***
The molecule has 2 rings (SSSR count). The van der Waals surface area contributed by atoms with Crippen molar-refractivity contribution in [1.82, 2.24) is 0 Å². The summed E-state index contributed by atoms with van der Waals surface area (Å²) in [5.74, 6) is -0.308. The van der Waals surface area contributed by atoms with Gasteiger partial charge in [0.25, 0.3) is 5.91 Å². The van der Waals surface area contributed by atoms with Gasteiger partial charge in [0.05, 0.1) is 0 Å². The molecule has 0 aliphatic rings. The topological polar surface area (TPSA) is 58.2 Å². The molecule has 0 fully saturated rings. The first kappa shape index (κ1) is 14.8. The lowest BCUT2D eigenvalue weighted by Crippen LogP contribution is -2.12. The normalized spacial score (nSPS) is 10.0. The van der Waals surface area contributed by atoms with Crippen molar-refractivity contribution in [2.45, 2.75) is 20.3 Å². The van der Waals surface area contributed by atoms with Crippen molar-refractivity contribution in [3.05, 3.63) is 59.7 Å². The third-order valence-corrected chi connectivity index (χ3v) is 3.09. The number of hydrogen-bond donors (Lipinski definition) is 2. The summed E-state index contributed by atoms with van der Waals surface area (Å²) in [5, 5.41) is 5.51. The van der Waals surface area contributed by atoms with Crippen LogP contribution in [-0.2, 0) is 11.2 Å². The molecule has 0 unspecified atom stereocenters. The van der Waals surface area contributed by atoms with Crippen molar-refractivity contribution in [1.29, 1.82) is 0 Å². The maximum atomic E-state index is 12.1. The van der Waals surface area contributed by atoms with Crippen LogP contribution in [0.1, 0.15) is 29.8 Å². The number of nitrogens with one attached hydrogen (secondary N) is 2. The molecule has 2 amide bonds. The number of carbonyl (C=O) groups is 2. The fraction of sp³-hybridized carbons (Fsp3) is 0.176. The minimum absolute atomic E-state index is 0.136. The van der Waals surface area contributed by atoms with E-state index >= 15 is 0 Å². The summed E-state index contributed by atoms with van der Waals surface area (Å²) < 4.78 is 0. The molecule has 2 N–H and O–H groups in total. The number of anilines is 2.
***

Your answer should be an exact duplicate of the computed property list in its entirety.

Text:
The molecule has 2 rings (SSSR count). The van der Waals surface area contributed by atoms with Crippen molar-refractivity contribution in [1.82, 2.24) is 0 Å². The summed E-state index contributed by atoms with van der Waals surface area (Å²) in [5.74, 6) is -0.308. The van der Waals surface area contributed by atoms with Gasteiger partial charge in [0.25, 0.3) is 5.91 Å². The van der Waals surface area contributed by atoms with Gasteiger partial charge in [0.05, 0.1) is 0 Å². The molecule has 0 aliphatic rings. The topological polar surface area (TPSA) is 58.2 Å². The molecule has 0 fully saturated rings. The first kappa shape index (κ1) is 14.8. The lowest BCUT2D eigenvalue weighted by Crippen LogP contribution is -2.12. The normalized spacial score (nSPS) is 10.0. The van der Waals surface area contributed by atoms with Crippen molar-refractivity contribution in [2.45, 2.75) is 20.3 Å². The van der Waals surface area contributed by atoms with Crippen molar-refractivity contribution in [3.05, 3.63) is 59.7 Å². The third-order valence-corrected chi connectivity index (χ3v) is 3.09. The number of hydrogen-bond donors (Lipinski definition) is 2. The summed E-state index contributed by atoms with van der Waals surface area (Å²) in [5, 5.41) is 5.51. The van der Waals surface area contributed by atoms with Crippen LogP contribution in [-0.2, 0) is 11.2 Å². The molecule has 0 unspecified atom stereocenters. The van der Waals surface area contributed by atoms with Crippen molar-refractivity contribution in [1.29, 1.82) is 0 Å². The maximum atomic E-state index is 12.1. The van der Waals surface area contributed by atoms with Crippen LogP contribution in [0.1, 0.15) is 29.8 Å². The number of nitrogens with one attached hydrogen (secondary N) is 2. The molecule has 2 amide bonds. The number of carbonyl (C=O) groups is 2. The fraction of sp³-hybridized carbons (Fsp3) is 0.176. The minimum absolute atomic E-state index is 0.136. The van der Waals surface area contributed by atoms with E-state index >= 15 is 0 Å². The summed E-state index contributed by atoms with van der Waals surface area (Å²) < 4.78 is 0. The molecule has 2 N–H and O–H groups in total. The number of anilines is 2.